Vince Wang

Vince Wang is an ecommerce entrepreneur who owns multiple online brands and businesses in various industries. He began his entrepreneurial journey when he was 15 and has focused on building ecommerce brands throughout his entire adult life. Currently, Vince is working on growing a customizable gifts company that helps customers create special moments with their loved ones.

Here’s a glimpse of what you’ll learn:

  • Vince Wang talks about starting his entrepreneurial journey at age 15 and shares the lessons he’s learned since then
  • How Vince transitioned from running multiple dropshipping stores to building a successful brand
  • The challenges of running a business that offers customizable and made-to-order products
  • Vince explains his business strategies and how he stands out from the competition
  • What’s next for Vince and his ecommerce brand?
  • Vince discusses his process for building a B2B division at his company
  • Vince’s recommended business books

In this episode…

When Vince Wang was 15, he knew he wanted to be an entrepreneur. Now, seven years later, Vince has built and grown multiple ecommerce brands in various industries. So, what are the secrets to his success?

According to Vince, building a successful ecommerce brand comes with its fair share of challenges, including human error, warehouse space, and logistics. However, Vince saw every bump in the road as a valuable learning opportunity. By reading expert books, implementing critical strategies, and taking risks, Vince has effectively expanded his business and boosted his profits.

On this episode of the eCommerce Profits Podcast, Joshua Chin sits down with ecommerce entrepreneur Vince Wang to discuss his journey from running dropshipping stores to building a successful ecommerce brand. Vince shares the strategies behind his business model, his plans for the future of his company, and how he overcame challenges to grow a profitable brand. Stay tuned!

Resources Mentioned in this episode

Special Mentions:

Sponsor for this episode

This episode is brought to you by Chronos Agency.

If you are a direct-to-consumer ecommerce brand that wants to unlock the optimum customer lifetime value through email marketing, then look no further than Chronos Agency!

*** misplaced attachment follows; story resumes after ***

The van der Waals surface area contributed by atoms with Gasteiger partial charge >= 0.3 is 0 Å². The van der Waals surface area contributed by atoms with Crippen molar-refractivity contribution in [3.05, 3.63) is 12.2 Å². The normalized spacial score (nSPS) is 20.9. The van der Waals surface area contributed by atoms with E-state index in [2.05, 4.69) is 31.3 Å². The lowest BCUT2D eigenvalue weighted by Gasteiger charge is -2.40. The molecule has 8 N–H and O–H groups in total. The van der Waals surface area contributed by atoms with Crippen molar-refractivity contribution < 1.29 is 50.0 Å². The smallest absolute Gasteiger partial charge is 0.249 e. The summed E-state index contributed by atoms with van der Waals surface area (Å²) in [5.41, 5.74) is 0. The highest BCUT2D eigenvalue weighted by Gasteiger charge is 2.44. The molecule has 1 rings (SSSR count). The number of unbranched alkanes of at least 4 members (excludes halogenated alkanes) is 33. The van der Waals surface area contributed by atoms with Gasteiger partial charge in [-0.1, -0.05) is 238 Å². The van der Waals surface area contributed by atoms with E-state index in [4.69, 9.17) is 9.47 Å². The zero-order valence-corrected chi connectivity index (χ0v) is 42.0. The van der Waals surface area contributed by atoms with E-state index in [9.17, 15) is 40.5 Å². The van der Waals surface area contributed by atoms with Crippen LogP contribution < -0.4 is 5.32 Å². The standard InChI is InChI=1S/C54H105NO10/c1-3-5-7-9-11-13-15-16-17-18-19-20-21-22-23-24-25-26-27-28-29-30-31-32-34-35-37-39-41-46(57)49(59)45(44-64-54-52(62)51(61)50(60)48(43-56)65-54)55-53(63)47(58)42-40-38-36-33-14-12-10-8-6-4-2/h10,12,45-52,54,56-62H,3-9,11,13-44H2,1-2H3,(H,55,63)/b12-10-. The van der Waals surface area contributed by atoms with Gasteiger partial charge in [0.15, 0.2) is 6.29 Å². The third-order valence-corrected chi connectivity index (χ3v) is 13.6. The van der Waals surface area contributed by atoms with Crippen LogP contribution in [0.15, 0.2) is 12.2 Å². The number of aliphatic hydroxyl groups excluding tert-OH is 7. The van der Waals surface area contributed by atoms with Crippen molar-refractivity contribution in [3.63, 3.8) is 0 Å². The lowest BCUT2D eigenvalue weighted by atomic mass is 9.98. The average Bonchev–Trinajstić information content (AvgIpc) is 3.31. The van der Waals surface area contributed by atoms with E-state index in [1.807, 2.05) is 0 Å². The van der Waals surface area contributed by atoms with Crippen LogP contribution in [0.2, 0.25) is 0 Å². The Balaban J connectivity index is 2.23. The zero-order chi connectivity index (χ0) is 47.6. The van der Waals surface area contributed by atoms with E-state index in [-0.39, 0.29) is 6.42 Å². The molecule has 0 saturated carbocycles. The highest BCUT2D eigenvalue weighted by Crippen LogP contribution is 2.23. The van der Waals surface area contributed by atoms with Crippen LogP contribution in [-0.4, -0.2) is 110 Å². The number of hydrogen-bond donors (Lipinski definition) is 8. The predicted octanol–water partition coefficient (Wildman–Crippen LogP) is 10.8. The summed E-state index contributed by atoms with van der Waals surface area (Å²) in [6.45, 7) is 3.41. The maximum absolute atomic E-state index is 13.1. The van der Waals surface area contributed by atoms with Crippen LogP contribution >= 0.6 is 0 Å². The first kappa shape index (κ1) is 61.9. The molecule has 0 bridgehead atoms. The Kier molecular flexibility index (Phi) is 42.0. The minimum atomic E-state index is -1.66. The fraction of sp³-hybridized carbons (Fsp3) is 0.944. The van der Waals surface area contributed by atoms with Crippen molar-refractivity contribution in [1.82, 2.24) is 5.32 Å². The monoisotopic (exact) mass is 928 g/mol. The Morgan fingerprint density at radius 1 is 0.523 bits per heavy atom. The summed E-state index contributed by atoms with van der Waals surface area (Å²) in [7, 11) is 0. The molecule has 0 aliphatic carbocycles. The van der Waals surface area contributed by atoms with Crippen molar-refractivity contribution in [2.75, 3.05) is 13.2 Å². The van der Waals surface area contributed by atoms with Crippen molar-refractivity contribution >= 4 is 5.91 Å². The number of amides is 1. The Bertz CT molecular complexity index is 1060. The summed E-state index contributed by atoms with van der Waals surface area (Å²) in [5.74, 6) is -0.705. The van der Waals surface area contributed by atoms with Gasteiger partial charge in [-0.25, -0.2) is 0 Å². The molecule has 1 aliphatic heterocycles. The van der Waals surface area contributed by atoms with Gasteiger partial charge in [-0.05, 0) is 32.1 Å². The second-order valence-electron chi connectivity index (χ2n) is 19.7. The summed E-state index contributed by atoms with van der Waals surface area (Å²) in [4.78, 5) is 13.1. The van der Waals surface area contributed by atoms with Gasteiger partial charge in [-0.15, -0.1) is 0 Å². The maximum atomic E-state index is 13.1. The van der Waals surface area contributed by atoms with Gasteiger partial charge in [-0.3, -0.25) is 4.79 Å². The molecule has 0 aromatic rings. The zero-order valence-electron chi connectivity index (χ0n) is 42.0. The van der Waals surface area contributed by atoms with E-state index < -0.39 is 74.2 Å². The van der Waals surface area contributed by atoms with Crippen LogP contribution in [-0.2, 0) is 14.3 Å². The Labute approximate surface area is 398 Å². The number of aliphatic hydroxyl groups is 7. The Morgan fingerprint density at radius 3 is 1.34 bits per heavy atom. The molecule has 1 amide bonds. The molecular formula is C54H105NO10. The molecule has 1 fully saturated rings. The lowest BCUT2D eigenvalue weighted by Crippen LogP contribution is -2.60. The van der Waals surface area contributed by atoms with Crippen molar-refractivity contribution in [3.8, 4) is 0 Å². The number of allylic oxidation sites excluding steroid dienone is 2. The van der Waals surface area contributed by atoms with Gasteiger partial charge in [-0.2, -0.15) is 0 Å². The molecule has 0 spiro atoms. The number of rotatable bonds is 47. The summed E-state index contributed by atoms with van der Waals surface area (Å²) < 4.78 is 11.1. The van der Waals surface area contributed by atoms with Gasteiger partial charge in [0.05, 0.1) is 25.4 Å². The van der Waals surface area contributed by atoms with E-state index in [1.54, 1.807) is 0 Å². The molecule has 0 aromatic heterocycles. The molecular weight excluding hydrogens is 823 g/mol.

Our team of passionate email marketing experts have helped hundreds of brands generate over $70 million in return from email alone, and our clients receive an average of 3500% ROI from our efforts.

Chronos Agency has worked with a variety of brands, including Truly Beauty, Alya Skin, and many more. Our mission is to help real businesses achieve real results. 

If you want to take your revenue to the next level using email marketing, be sure to email our team at [email protected] or visit chronos.agency to learn more.

Episode Transcript

Intro 0:04

Welcome to the eCommerce Profits Podcast where we feature top founders and experts in the e-commerce industry and take an in-depth look at the struggles and successes in growing e-commerce brands profitably.

Joshua Chin 0:21

Josh Chin here, I’m the host of the eCommerce Profits Podcast where we feature top experts in the ecommerce industry. And we go behind the scenes of the struggles and successes in growing a brand. Now this episode is brought to you by Chronos Agency. If you’re a direct to consumer ecom brand that’s ready for next level growth and to unlock the optimal customer lifetime value through email, Chronos is your company. We’ve helped brands like Truly Beauty, Alive Skin, The Udi, and many more generate over $17 million in revenue from email alone, and our clients get an average of 3500% ROI from our efforts. Now the next step is to email us at [email protected] to learn more, or you can go to Chronos.agency to check out our website. Today’s guest is Vince Wang, the CEO and Co-founder of a customizable gifts company focused on helping your customers create special moments with your loved ones. Now Vince has been an ecommerce entrepreneur for most of his adult life. He lives out in California with his girlfriend and business partner Amy and Rory their corgi. Vince, welcome to the show. 

Vince Wang 1:29

Um, thank you so much for having me, man. 

Joshua Chin 1:32

Let’s start with your background and how you ended up in ecommerce. Specifically ecommerce entrepreneurship. I think a lot of people interested in how you at the age of 18 bought an Audi R8. 

Vince Wang 1:49